If people washed their hands regularly, social distanced, and wore face masks most COVID-19 outbreaks could be prevented, even without a vaccine or additional treatments, a new study has found. According to the research published in the journal PLoS Medicine, which created a COVID-19 prevention and spread model, the steps should work in most western countries. The research found that government-imposed social distancing measures, such as closing business establishments, cancelling in-person events, and advising people to stay at home whenever possible, can delay the peak of a COVID-19 epidemic by up to seven months on their own. However, when coupled with regular handwashing and wearing masks, the peak of the epidemic can be delayed by a further few months. Furthermore, the earlier people adopt such measures, the greater the positive impact. The researchers from the University Medical Center Utrecht in the Netherlands said in a country where 90% of the population uses multiple actions, such as hand washing and social distancing, a large outbreak of COVID-19 or a second wave could be averted. Speaking about the findings of the research, Ganna Rozhnova, an infectious disease modeler at the University Medical Center Utrecht, said: “If nearly all [the] population adopted self-imposed measures we would not have to confront the possibility of secondary lockdowns as well as the possibility that we may find our medical systems overwhelmed during the peaks of epidemics.”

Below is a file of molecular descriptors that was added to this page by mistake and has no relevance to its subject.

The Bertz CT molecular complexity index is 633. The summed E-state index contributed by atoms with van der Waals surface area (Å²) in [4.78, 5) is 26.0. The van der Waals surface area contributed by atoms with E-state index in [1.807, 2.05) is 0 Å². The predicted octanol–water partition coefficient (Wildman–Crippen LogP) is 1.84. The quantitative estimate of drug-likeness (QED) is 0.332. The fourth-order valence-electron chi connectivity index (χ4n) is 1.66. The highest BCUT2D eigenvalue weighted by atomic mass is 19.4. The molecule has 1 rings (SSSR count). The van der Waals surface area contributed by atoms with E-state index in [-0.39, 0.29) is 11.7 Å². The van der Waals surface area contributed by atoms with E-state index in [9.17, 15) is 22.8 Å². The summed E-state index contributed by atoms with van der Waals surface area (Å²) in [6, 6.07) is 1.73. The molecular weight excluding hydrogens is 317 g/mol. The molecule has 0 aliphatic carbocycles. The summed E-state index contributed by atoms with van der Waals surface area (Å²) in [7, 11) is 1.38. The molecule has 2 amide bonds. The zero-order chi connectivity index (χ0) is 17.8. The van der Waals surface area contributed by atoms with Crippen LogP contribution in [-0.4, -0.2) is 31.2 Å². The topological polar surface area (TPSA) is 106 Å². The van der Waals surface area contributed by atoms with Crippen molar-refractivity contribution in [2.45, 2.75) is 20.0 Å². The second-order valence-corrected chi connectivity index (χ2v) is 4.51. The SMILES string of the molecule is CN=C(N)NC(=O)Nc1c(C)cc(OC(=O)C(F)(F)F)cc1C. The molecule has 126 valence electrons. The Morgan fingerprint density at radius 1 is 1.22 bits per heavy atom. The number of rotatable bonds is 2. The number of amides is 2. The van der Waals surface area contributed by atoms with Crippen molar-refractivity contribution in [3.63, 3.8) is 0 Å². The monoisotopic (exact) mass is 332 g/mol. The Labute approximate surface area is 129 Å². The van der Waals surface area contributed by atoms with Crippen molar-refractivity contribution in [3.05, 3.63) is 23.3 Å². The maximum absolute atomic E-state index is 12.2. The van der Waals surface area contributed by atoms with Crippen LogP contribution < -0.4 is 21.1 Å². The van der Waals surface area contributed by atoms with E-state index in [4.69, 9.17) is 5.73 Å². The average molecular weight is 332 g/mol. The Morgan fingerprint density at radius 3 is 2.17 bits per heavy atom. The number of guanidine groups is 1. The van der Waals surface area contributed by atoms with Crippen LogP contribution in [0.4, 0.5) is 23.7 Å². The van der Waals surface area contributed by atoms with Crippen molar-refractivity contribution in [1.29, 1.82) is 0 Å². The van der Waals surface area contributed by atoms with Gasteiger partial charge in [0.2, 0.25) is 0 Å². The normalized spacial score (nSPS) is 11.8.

Following an open letter from more than 200 scientists to the World Health Organization (WHO), the international body is rethinking its stance on how COVID-19 spreads through the air. “We wanted them to acknowledge the evidence,” Jose Jimenez, a chemist at the University of Colorado who signed the paper, told the Reuters news agency. “This is definitely not an attack on the WHO. It's a scientific debate, but we felt we needed to go public because they were refusing to hear the evidence after many conversations with them,” he said. The WHO has acknowledged that emerging evidence shows how the coronavirus can be spread by tiny particles suspended in the air. It’s a reality that makes transmission of the virus in crowded, closed or poorly ventilated spaces much more likely. Outdoors, the aerosols evaporate and disperse much more quickly, reducing the risk of infection. Until now, WHO guidance does not address the fact that COVID-19 can be transmitted through minuscule droplets that hang in the air for potentially hours. All the evidence will now be thoroughly evaluated to determine its reliability, which could lead to new advice and guidelines from the WHO. As a result, compulsory face mask rules and even stricter social distancing measures could be implemented in places like bars, restaurants and public transport.